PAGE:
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How far do you agree that the character Jane Eyre challenges Victorian ideals of social class?

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Introduction

Thahira How far do you agree that the character Jane Eyre challenges Victorian ideals of social class Charlotte Bronte?s protagonist ?Jane Eyre? challenges the structure of Victorian society through the use of first person narrative, the negative construction of characters such as Mr Brocklehurst, Blanche Ingram and through the developing relationship between Jane and Rochester. Presenting Jane?s strong sense of morality, Bronte describes Jane?s challenging experiences throughout her life - simply because she was poorly connected and dependant on those in more fortunate positions than her. Social class was particularly important within this era, as this depended on how you were judged and treated. This is emphasised by the Reed family?s treatment of Jane as the Reed children were ?clustered around their mama? indicating their tight bond and how inseparable they are and how impenetrable their circle; Jane being the only one ?dispensed? from the group emphasises Jane?s loneliness and separation from them. The reasoning of Jane?s separation from the upper class children is because they have been accustomed to being disparaging towards the poor. ...read more.

Middle

In contrast, when Mr Brocklehurst discusses Jane Eyre, he uses negative words such as "ingratitude", "bad" and "dreadful". Jane being stereotyped as a terrible being; automatically indicates the reasoning behind Mr Brocklehurst?s assumptions as the upper and middle classes had no respect towards the working class as they seemed filthy, rude and immoral; the poor were extremely powerless whereas the rich were exceedingly dominant. [She?s still within they?re society yet they are critical to her and she remains firm] However, Jane is also confronted with these attitudes from the servants at Gateshead, she was repeatedly told where she stands as part of the house hold which was ?less than a servant?. ?You ought not to think yourself on equality with the Misses Reed and Master Reed? this clearly indicates that even the servants felt confident to berate and abuse Jane. Jane?s powerlessness is further emphasised through comments such as ?I had nothing to say to these words: they were not new to me? from this it can be inferred that Jane was well used to these degrading comments. ...read more.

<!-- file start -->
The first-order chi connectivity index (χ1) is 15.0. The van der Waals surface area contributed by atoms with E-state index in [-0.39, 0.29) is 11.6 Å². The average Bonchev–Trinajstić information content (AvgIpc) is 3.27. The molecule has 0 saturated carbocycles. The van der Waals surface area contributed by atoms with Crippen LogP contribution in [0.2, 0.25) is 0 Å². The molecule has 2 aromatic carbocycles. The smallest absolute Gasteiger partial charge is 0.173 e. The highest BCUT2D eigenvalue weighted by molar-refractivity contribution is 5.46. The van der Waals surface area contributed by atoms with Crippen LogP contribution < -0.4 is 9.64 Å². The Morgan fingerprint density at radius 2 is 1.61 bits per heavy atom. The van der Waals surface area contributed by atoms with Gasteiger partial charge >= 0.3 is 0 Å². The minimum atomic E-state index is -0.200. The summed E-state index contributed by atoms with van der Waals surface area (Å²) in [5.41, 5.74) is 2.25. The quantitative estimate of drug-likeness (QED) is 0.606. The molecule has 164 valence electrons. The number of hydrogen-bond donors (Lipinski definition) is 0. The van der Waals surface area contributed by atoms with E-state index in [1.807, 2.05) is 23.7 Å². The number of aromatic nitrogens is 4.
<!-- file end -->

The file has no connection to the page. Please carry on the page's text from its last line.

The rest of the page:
Conclusion

As it is difficult for social mobility to occur, people usually married those who were socially equal to them; as a result there was lack of social mobility. Nevertheless, Jane can still love Rochester because he treats her as his intellectual equal, ?my bride is here, because my equal is here; and my likeness? and he is willing to see past her social standing-this is the first time that she has been appreciated and needed by someone, before this she has always been dependent on others and eagerly seeking for her own dependence -she saves him repeatedly and he ends up dependent on her. This highlights Jane challenging conventional ideals of social class as lower class women usually married someone within their class as they were not ?worthy? of anyone above their social standing, therefore indicating Jane?s immoral behaviour. Although, Jane comes across various obstacles because of her social class; she asserts that her poverty does not make her an inferior person; her gradual ascent out of poverty helps her overcome her personal obstacles. Bronte?s Jane Eyre challenges attitudes to social class by defying the rigid structures in place at this time. Written as an autobiography but not anymore ...read more.

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